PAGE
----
This discussion will focus on caging this time around (Maybe other "Up North" key elements may follow in the future). Utilizing screen cages for various montane species is still recommended in our climate, as the increased air flow and normal, cool room temperatures are ideal for such species. The problem arises when warm climate chameleons are maintained in rooms where the ambient temperatures are far below their ideal ranges. It is impossible to keep these species healthy in the long term by using a screen cage in a room where temperatures hover around 70F (21C) or below. A screen cage would be effective in this situation only if the chameleon room is serviced by it's own heat source. Putting a heat lamp on a screen cage will only maintain the proper basking temp, not the ambient temp required by these chameleons. The chameleon is forced to go through a major "see-saw" temperature swing when maintained in this manner. When a chameleon leaves it's basking light to an average room temp of 70F (21C) or less is very unnatural and will result is respiratory ailments.

The ambient room temperatures during our 8 month "human diapause" averages 68F (20C) degrees and many herp lovers in the area have their reptile rooms in a basement. When the chameleon moves away from the basking lamp or when the lights go out at night the temperature drops quickly from the upper 80's or more than 90F degrees (27 to 35C) to 68F (20C). An enclosed cage will allow the chameleon to cool much slower and minimize the shock.

What we have used, in our very successful group of chameleon breeders here, is a European style cage design. They are typically constructed of wood and glass. I like to use pegboard backs in my cage construction, which, like screen, will allow some air exchange, but, unlike screen, will also prevent heat from escaping the enclosure. If a screen cage is used, the cage can be wrapped in the winter with cardboard to maintain ambient temps.

There is much debate over using glass aquariums with chameleons. It has been very much a one-sided debate. I have hatched and reared hundreds of neonate Veiled Chameleons using different lighting and supplement regimes, to adult breeding age. I have always had 100% hatch rate with my Veileds and Panthers maintained in this manner. The rest of our group has had similar results even with species that had not been hatched before. Most of these results were obtained before the reptile-specific supplements were widely available for herpers. Supplements have played an important part in our husbandry.

Over the past 12 years of knowing Wolf I have watched his collection change and evolve. I can honestly say his health record is unmatched by anyone I have met to date. I know that his opinion on Upper Respiratory Infection's has held true due to the condition of his animals. Following his lead, I have also raised Veileds and Panthers in two wood and pegboard cages and have found the cages to be quite accommodating to the chameleons. I used a good quality indoor/outdoor carpet on the bottom which provided me with easy clean up with a hand vacuum. The addition of a large-leafed potted plant to the cage held the humidity well with no concerns of bacterial or fungal infections. If the peg board is on opposite sides and the top the cage is allowed to completely dry between mistings. The same principal can be used with glass tanks with screened tops. We also believe there is no basis for the theory that seeing their reflection in the glass stresses them or leads to Upper Respiratory infections.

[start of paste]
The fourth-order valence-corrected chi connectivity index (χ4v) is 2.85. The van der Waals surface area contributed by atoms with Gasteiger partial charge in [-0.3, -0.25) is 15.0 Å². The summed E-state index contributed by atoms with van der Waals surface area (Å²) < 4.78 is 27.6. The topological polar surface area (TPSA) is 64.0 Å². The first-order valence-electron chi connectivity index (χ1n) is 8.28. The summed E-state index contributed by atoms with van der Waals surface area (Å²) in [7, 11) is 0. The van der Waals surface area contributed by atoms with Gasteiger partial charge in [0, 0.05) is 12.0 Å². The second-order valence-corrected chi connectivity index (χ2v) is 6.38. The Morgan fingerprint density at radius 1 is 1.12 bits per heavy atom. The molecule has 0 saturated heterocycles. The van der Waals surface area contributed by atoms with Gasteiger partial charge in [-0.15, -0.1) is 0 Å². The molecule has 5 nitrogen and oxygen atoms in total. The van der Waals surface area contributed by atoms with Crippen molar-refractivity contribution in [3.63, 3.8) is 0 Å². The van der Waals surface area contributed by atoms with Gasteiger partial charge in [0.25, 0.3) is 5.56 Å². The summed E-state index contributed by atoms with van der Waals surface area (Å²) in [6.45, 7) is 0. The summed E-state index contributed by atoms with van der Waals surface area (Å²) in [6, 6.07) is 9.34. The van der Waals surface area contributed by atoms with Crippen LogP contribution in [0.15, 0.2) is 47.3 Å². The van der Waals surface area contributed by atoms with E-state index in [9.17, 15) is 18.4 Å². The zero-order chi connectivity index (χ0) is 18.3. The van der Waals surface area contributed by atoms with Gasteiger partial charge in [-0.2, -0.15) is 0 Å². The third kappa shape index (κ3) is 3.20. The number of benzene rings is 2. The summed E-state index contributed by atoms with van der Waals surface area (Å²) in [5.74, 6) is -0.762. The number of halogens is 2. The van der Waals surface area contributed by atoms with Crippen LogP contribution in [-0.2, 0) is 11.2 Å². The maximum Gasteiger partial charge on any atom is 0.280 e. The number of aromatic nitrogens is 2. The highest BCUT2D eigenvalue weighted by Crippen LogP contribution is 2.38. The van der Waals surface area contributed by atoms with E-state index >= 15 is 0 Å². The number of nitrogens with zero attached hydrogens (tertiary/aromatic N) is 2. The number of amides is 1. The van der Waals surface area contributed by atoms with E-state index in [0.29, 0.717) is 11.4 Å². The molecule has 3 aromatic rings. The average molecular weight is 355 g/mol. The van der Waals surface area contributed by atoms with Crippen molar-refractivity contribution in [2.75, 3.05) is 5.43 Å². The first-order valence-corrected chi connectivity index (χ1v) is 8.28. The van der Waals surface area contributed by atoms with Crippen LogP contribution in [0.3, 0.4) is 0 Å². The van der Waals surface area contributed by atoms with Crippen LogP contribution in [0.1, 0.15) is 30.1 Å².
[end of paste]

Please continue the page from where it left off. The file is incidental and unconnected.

In conclusion I would like to stress the point that we believe there are NO LAWS with chameleon husbandry. One must absorb ALL the "facts" and opinions from the entire Mother Earth, try them, combine them, and change them. Different techniques work well for different people in different regions of the country and the world

Chris Caetta

My lust for the Quick-Tongue started in 1990 and ruled my every thought and deed. I worked on a receiving dock so every crate or sheet of wood that came in was a potential cage. I spent my lunch hour running through the fields wearing my signature Hawaiian shirt and waving my butterfly net. Yes that paints an ugly picture but NO bug was to escape my quest for new food! After I felt I had a good grip on my husbandry I started Lizard King's True Chameleons ( partial tribute to the original Lizard King, Jim Morrison.) The one principle I tried to maintain above all others is that chameleons and people must always come first. I attempted to treat every one I met as a good friend and even though I have since retired from chameleons ( Due to an unforgiving work schedule and family commitments ) the greatest treasures I have gained from this experience were the close and true friends I have made like Bill Strand and Stephen and Aleshia O'Neal who have carried on my Torch and tradition. God Bless, Lizard King

Wolfgang Kruger